Let $E$ be a smooth elliptic curve over an algebraically closed field of characteristic zero. Let $\mathcal{L}$ be a line bundle of degree $3$. Heisenberg group $H_3$ acts on global sections of $\mathcal{L}$. Let me choose basis $z_1, z_2, z_3$ in $H^0(E, \mathcal{L})$ such that generators of of order three points acts in a standard way $$ z_i \mapsto \rho^i z_i \\ z_i \mapsto z_{i-1}, $$ where $\rho$ is a primitive cubic root. Is it true that embedding of $E$ into projective plane given by these sections produce a cubic curve in a Hesse form? Is it possible to determine parameter in Hesse pencil in terms of moduli of $\mathcal{L}$?

The answers are **yes** and **no**.

**Yes.** Denote by $g$ the first of mentioned generators of order $3$. Consider the embedding $E\subset{\mathbb P}_k^2$ given by $\mathcal L$, pick as $0\in E$ one of the inflection points, and denote by $\oplus$ the operation on $E$. Let $p_1+p_2+p_3$ be the divisor of the intersection of $E$ with the line $z_i=0$. Then $p_1\oplus p_2\oplus p_3=0$. By construction,
$p_1+p_2+p_3=(p_1\oplus g)+(p_2\oplus g)+(p_3\oplus g)$, implying that the $p_i$'s are of order $3$. Hence, all $9$ inflection points lie on the "parallel" lines $z_i=0$ and, therefore, provide a Hesse pencil (see http://en.wikipedia.org/wiki/Hesse_configuration and http://en.wikipedia.org/wiki/Hesse_pencil for details).

**No.** As line bundles of degree $3$ up to an isomorphism are divisors of degree $3$ up to linear equivalence, the moduli space of such line bundles is isomorphic to the proper elliptic curve $E$. At the level of divisors, every divisor $D$ on $E$ of degree $3$ is equivalent to $2\cdot0+p$, $p\in E$, so we map $[D]\mapsto p$. On the other hand, there is a map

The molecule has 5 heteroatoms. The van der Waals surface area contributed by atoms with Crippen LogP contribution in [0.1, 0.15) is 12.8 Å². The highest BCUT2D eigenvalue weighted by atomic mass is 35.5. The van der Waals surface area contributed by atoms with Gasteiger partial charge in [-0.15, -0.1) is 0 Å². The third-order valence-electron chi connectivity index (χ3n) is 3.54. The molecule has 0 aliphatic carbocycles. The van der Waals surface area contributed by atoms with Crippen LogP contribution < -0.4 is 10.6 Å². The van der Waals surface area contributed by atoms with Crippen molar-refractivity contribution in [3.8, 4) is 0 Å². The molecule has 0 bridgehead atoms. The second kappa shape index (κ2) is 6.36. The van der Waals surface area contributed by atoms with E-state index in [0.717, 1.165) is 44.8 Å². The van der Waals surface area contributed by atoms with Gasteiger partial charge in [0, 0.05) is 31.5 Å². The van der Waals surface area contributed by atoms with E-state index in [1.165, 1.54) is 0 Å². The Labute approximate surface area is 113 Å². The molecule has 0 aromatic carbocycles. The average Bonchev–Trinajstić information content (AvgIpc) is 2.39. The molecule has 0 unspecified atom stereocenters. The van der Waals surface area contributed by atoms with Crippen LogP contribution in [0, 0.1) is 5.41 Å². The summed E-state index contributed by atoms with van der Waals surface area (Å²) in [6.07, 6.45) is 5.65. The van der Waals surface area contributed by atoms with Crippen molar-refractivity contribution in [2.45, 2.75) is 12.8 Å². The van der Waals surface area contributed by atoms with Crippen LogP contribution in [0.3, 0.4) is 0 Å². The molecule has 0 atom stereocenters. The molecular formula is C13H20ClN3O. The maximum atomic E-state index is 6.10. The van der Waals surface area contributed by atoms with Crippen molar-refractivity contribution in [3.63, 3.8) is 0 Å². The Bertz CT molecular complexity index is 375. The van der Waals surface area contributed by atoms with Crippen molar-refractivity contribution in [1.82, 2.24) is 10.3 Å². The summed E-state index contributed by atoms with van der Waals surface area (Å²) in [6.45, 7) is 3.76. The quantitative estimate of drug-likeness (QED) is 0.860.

$j:{\mathbb P}_k^1\to{\mathbb P}_k^1$ of degree $9$ (first ${\mathbb P}_k^1$ is the Hesse pencil) that calculates the $j$-invariant of $E$ (see http://arxiv.org/pdf/math/0611590v3.pdf). Which of the $9$ possible points of the Hesse pencil you get depends on the choices you made while constructing the pencil and not on the choice of ${\mathcal L}$"$\in$"$E$.

Yes, the equation of the curve will be in Hesse form (that is, $z_0^3+z_1^3+z_2^3=3\mu z_0z_1z_2$). Indeed it must be invariant under the Heisenberg representation; it is an easy exercise to see that the space of invariant cubic forms is spanned by $z_0^3+z_1^3+z_2^3$ and $z_0z_1z_2$.

The $j$-invariant of this elliptic curve is easily calculated (see for instance here, p. 4-5): it is equal to $-2^{-8}\Bigl(\dfrac{\mu (\mu ^3+8)}{\mu ^3+1}\Bigr)^3$ (you better check the constant!).

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